I love my Audiology colleagues. But I do not always love my Audiology profession. For the most part, Audiologists are very skilled and knowledgable professionals. We do an excellent job of assessing hearing levels, and identifying the site of lesion of the hearing loss. We have incredible diagnostic tools at our disposal ranging from basic pure tone audiometry (we still mask better than anyone else), to ABR, to Otoacoustic emissions. We understand how hearing aids work, how to fit them, and how to verify performance using real ear measurement techniques. In short, we are very well trained at performing assessments.
So whats my beef? Let me illustrate from a few examples.
- When I started working as an educational audiologist in the 90’s, I was asked to report on the progress of child with hearing loss. I did the usual…hearing assessment, hearing aid selection and verification. I was an early adopter of the RECD, and I proudly showed how well the hearing aids were meeting DSL targets. But the parents kept asking me why their kid couldn’t hear well, and I just kept thinking “Beats me, but I did a great job of hitting targets, so there”. This started to make me realize I needed to look at things differently.
- I have had numerous times where I have been asked to assist with an FM fitting on an adults who essentially who have no hearing left. As recently as just a few months ago, an Audiologist, who was a recent graduate from a Doctor of Audiology (AuD) Program, asked me to help with a client who only have hearing at 250 Hz and 500 Hz. In other words- deafened. I thought, “Now you want to try an FM system on this client? You should have introduced this 10 years ago when the client had a moderate-severe loss.”
- The percentage of people with moderate severe losses or greater who use FM systems is disappointingly low. Yes, I can hear my colleagues protesting saying “Adults won’t use FM”. Well, if you polled the patients with hearing loss and asked them why they don’t use an FM, their likely answer will be “What’s an FM system?”, or “I was never told about these devices”.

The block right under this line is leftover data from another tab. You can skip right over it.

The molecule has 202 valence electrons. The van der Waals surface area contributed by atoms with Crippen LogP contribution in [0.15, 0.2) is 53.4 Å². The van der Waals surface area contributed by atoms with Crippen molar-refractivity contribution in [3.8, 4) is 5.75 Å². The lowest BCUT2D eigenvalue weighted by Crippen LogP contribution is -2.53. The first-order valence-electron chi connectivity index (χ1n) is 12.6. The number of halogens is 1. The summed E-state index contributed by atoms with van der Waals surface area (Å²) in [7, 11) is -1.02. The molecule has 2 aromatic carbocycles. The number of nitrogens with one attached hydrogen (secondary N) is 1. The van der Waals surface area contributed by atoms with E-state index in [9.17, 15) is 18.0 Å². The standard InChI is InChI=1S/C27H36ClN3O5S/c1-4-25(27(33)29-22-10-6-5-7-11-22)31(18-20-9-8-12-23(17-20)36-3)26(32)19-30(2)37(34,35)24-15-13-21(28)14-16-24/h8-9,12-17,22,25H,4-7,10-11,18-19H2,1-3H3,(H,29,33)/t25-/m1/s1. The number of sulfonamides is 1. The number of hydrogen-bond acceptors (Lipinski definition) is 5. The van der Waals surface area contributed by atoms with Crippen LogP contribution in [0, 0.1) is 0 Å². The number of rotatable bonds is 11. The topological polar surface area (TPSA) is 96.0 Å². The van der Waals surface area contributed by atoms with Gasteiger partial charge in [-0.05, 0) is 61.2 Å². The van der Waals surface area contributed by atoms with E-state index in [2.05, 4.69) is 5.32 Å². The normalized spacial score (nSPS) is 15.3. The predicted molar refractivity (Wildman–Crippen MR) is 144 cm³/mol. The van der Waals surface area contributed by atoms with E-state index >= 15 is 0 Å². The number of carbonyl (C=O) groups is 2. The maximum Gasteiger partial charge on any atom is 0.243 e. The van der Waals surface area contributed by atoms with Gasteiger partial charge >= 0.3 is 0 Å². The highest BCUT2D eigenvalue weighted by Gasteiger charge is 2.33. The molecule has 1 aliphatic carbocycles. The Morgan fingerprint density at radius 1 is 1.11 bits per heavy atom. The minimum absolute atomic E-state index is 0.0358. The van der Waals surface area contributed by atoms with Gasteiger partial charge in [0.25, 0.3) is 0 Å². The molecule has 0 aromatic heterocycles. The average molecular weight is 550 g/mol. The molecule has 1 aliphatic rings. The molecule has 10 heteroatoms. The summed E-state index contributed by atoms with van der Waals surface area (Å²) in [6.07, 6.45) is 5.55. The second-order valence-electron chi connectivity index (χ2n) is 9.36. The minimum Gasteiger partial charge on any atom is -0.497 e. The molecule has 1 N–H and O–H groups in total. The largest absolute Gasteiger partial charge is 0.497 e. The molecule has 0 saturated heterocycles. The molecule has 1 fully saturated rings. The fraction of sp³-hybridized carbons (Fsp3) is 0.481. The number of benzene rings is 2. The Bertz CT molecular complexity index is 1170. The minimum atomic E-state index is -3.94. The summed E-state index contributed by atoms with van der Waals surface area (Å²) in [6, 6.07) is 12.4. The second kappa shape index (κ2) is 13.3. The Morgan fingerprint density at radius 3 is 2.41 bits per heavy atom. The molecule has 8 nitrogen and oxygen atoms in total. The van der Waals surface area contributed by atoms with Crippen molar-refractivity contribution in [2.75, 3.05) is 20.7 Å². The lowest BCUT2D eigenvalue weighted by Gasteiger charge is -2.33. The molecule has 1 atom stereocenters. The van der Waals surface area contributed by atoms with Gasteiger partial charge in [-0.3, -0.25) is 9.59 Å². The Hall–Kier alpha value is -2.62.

- People with hearing loss routinely complain of hearing in noise yet we rarely assess this. We cannot just do a pure tone audiogram in quiet. We need to assess the problem that is vexing our patients the most and then find equipment and strategies to deal with that.
- How often are the limited number of rehabilitative lectures at Audiology conferences pushed back to Saturday morning.
- How many patients know about other assistive devices such as vibrating alarm clocks and fire alarms that are also needed for daily living with a hearing loss?
- I frequently am asked situational based rehabilitative questions. For example, “Peter, how do you help a client hear in meetings” or “How can I help my client who works in a call centre?” etc. Audiology seems poorly equipped at finding solutions to these situational problems.
What we need is to change Audiology practice from one that is almost exclusively diagnostically-driven to one that is also rehabilitative in nature. We have daily opportunities to do both in parallel: to complete exemplary testing and then guide the rehabilitation of the patient based on test results.